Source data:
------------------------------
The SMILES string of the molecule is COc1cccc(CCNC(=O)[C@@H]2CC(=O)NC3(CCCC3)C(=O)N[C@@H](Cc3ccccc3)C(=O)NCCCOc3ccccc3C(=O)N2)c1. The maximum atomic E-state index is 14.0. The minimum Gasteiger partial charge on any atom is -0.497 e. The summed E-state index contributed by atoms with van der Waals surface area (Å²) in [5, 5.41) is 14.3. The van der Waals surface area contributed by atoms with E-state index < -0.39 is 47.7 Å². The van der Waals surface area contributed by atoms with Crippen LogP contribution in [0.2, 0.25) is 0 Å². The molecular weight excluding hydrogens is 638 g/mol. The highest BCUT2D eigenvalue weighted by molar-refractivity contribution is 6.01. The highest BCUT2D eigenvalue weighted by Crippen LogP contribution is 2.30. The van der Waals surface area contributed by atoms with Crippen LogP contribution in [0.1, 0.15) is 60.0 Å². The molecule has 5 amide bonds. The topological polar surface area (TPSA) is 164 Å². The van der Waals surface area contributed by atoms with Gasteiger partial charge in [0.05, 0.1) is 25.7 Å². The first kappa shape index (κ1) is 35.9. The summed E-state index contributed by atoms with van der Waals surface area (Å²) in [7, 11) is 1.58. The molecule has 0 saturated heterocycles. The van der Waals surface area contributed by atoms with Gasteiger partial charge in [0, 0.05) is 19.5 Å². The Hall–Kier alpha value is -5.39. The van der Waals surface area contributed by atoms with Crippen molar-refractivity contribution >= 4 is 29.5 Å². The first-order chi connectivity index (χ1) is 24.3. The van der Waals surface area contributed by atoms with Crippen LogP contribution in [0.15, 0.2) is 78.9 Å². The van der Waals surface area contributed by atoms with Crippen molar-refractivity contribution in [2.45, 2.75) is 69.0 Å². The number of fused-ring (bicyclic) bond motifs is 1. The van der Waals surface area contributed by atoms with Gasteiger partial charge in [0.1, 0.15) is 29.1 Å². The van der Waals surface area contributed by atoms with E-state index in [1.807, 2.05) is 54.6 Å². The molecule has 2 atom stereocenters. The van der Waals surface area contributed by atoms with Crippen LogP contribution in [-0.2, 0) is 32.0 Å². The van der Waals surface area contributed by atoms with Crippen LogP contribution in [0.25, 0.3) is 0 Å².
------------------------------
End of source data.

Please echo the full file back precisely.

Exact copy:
The SMILES string of the molecule is COc1cccc(CCNC(=O)[C@@H]2CC(=O)NC3(CCCC3)C(=O)N[C@@H](Cc3ccccc3)C(=O)NCCCOc3ccccc3C(=O)N2)c1. The maximum atomic E-state index is 14.0. The minimum Gasteiger partial charge on any atom is -0.497 e. The summed E-state index contributed by atoms with van der Waals surface area (Å²) in [5, 5.41) is 14.3. The van der Waals surface area contributed by atoms with E-state index < -0.39 is 47.7 Å². The van der Waals surface area contributed by atoms with Crippen LogP contribution in [0.2, 0.25) is 0 Å². The molecular weight excluding hydrogens is 638 g/mol. The highest BCUT2D eigenvalue weighted by molar-refractivity contribution is 6.01. The highest BCUT2D eigenvalue weighted by Crippen LogP contribution is 2.30. The van der Waals surface area contributed by atoms with Crippen LogP contribution in [0.1, 0.15) is 60.0 Å². The molecule has 5 amide bonds. The topological polar surface area (TPSA) is 164 Å². The van der Waals surface area contributed by atoms with Gasteiger partial charge in [0.05, 0.1) is 25.7 Å². The first kappa shape index (κ1) is 35.9. The summed E-state index contributed by atoms with van der Waals surface area (Å²) in [7, 11) is 1.58. The molecule has 0 saturated heterocycles. The van der Waals surface area contributed by atoms with Gasteiger partial charge in [0, 0.05) is 19.5 Å². The Hall–Kier alpha value is -5.39. The van der Waals surface area contributed by atoms with Crippen molar-refractivity contribution >= 4 is 29.5 Å². The first-order chi connectivity index (χ1) is 24.3. The van der Waals surface area contributed by atoms with Crippen LogP contribution in [0.15, 0.2) is 78.9 Å². The van der Waals surface area contributed by atoms with Crippen molar-refractivity contribution in [2.45, 2.75) is 69.0 Å². The number of fused-ring (bicyclic) bond motifs is 1. The van der Waals surface area contributed by atoms with Gasteiger partial charge in [0.1, 0.15) is 29.1 Å². The van der Waals surface area contributed by atoms with E-state index in [1.807, 2.05) is 54.6 Å². The molecule has 2 atom stereocenters. The van der Waals surface area contributed by atoms with Crippen LogP contribution in [-0.2, 0) is 32.0 Å². The van der Waals surface area contributed by atoms with Crippen LogP contribution in [0.25, 0.3) is 0 Å².